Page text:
Though the details of what occurred are not clear from a modern medical perspective, historian Ron Chernow similarly attributed the sudden and extreme deterioration of Angelica's mental health to her reaction to the death of Philip, with whom she had been very close. Other modern authors have described the mental health problem, which lasted for the rest of Angelica's life, without discussion of causation.

Despite her parents' best efforts to reach her, Angelica's condition only seemed to worsen. Her father had written his friend Charles Cotesworth Pinckney and asked him to send Angelica watermelons and three parakeets, as she was "very fond of birds". After visiting the Hamilton home, James Kent tactfully described Angelica as having "a very uncommon simplicity and modesty of deportment".

Not much is known of Angelica's life between her father's death and when Elizabeth placed her daughter into the care of a doctor in Queens. It is speculated, however, that she mothered a son in 1831 named George, with evidence backing up the speculation. However, there is no confirmation of Angelica mothering a son. []

Years after Alexander Hamilton's death, around 1846, Angelica's aging mother could no longer care for her. Angelica was eventually placed in the care of a Dr. MacDonald of Flushing, Queens, where she remained for the rest of her life. Of this period, her nephew wrote:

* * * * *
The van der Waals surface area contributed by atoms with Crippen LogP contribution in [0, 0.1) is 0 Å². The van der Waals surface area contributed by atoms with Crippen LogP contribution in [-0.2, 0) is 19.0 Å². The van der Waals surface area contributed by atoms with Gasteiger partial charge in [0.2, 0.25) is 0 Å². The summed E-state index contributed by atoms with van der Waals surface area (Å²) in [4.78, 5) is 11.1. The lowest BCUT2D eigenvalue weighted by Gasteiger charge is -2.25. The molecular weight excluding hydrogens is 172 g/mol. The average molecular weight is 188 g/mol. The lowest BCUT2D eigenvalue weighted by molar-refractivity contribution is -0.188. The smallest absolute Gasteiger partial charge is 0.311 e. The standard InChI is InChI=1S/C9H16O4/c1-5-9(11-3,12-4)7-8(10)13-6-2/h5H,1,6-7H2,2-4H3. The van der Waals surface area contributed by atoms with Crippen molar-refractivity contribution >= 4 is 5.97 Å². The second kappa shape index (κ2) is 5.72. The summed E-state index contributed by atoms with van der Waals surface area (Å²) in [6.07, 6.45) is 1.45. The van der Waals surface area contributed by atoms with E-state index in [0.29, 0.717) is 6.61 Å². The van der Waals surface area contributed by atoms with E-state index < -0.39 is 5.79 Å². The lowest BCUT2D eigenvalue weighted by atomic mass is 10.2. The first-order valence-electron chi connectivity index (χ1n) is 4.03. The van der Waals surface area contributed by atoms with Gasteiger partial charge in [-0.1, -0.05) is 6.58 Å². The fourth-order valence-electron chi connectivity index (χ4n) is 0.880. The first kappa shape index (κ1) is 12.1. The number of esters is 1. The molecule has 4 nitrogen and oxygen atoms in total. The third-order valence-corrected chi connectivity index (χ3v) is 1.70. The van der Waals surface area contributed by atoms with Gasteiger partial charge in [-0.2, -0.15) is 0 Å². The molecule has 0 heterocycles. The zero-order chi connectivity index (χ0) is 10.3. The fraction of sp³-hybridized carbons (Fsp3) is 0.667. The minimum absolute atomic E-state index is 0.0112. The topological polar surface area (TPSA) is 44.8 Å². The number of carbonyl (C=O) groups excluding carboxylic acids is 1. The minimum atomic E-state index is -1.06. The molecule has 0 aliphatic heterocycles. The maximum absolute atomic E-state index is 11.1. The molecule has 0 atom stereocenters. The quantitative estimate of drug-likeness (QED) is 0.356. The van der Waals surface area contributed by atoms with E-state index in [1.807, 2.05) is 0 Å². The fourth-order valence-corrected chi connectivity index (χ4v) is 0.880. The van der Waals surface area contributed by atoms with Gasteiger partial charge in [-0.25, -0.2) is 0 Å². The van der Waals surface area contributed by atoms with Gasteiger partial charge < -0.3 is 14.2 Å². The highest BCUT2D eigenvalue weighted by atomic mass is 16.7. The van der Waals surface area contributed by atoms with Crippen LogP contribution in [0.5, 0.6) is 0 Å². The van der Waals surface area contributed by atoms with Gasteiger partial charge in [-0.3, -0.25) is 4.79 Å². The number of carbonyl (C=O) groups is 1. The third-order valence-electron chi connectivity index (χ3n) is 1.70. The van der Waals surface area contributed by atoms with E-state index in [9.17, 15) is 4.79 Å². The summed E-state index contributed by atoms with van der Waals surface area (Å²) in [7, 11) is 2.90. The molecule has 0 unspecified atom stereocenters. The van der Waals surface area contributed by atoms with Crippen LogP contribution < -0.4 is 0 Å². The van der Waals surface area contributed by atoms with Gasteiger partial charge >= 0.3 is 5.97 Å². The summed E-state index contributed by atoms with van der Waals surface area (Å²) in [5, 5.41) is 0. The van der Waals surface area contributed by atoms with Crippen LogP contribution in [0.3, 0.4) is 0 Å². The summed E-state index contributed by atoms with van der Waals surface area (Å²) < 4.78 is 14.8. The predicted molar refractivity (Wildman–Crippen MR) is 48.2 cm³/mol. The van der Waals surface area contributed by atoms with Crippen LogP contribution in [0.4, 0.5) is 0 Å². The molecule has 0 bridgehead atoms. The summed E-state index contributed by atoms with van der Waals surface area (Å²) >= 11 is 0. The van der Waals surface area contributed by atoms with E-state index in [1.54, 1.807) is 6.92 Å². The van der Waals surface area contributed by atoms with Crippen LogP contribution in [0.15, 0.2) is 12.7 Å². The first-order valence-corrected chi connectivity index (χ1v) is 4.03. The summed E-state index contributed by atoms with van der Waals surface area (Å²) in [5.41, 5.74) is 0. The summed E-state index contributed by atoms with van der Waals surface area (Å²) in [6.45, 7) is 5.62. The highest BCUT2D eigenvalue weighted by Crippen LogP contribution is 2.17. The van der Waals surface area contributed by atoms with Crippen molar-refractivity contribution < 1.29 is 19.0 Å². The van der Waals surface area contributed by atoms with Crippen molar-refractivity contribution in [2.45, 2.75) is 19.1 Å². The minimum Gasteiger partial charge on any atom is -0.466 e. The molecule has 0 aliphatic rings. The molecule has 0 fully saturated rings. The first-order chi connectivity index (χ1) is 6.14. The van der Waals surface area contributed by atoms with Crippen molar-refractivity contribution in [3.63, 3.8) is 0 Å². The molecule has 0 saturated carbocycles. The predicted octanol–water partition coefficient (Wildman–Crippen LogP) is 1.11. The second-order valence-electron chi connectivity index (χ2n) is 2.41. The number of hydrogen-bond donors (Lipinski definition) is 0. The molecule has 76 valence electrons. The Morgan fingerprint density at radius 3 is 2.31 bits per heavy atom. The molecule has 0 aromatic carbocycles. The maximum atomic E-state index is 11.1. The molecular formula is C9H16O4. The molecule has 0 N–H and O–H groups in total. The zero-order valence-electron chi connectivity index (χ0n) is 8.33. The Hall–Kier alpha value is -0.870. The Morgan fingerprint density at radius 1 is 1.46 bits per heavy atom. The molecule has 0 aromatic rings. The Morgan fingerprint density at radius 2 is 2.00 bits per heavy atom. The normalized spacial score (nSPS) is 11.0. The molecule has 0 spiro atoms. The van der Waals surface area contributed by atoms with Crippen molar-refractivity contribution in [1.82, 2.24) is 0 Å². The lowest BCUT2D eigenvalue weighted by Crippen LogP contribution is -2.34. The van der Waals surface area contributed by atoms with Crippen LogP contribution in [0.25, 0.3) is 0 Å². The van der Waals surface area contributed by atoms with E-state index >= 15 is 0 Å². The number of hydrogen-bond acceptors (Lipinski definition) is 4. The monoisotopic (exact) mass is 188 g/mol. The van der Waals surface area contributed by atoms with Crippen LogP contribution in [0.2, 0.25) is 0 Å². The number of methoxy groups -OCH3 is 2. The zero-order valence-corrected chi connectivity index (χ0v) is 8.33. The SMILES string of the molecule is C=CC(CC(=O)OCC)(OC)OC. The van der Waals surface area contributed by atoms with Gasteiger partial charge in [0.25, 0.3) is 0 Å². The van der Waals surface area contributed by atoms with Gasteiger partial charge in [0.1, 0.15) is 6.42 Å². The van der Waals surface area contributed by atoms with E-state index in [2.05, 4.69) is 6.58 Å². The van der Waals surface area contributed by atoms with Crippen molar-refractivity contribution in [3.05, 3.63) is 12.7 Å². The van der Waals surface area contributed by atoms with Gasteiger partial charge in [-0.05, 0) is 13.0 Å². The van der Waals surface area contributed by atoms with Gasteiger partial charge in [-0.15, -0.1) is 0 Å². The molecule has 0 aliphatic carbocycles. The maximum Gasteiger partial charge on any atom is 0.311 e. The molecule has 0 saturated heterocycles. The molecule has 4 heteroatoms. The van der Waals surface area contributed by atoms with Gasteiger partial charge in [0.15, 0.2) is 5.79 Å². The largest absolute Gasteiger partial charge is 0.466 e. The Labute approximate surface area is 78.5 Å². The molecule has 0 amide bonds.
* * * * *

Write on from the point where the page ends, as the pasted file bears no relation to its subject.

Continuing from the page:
During her latter life she constantly referred to the dear brother so nearly her own age as if alive. Her music, that her father used to oversee and encourage, stayed by her all these years. To the end she played the same old-fashioned songs and minuets upon the venerable piano that had been bought for her, many years before.

In 1848, Angelica's sister Eliza Hamilton Holly moved their 91-year-old mother Elizabeth from New York to Washington, D.C., where she died in 1854 at the age of 97. Elizabeth Hamilton requested in her will that her other children be "kind, affectionate, and attentive" to her "unfortunate daughter Angelica." Eliza Holly, in a letter to an aunt anticipating Angelica's passing, remarked that their mother had not wished to outlive Angelica, and wrote, "Poor sister, what a happy release will be hers! Lost to herself half a century."

Three years after her mother's death, in February 1857, Angelica died in New York at age 72. She was buried in Westchester County, New York at Sleepy Hollow Cemetery, where her sister Eliza would be buried two years later; in 1878, their brother James Alexander Hamilton was also buried there.

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Angelica Knott's Timeline

September 25, 1784
New York, New York, New York, United States
March 3, 1831
Morgan County, OH, United States
February 6, 1857
Age 72
New York, New York, New York, United States
New York, New York County, New York, United States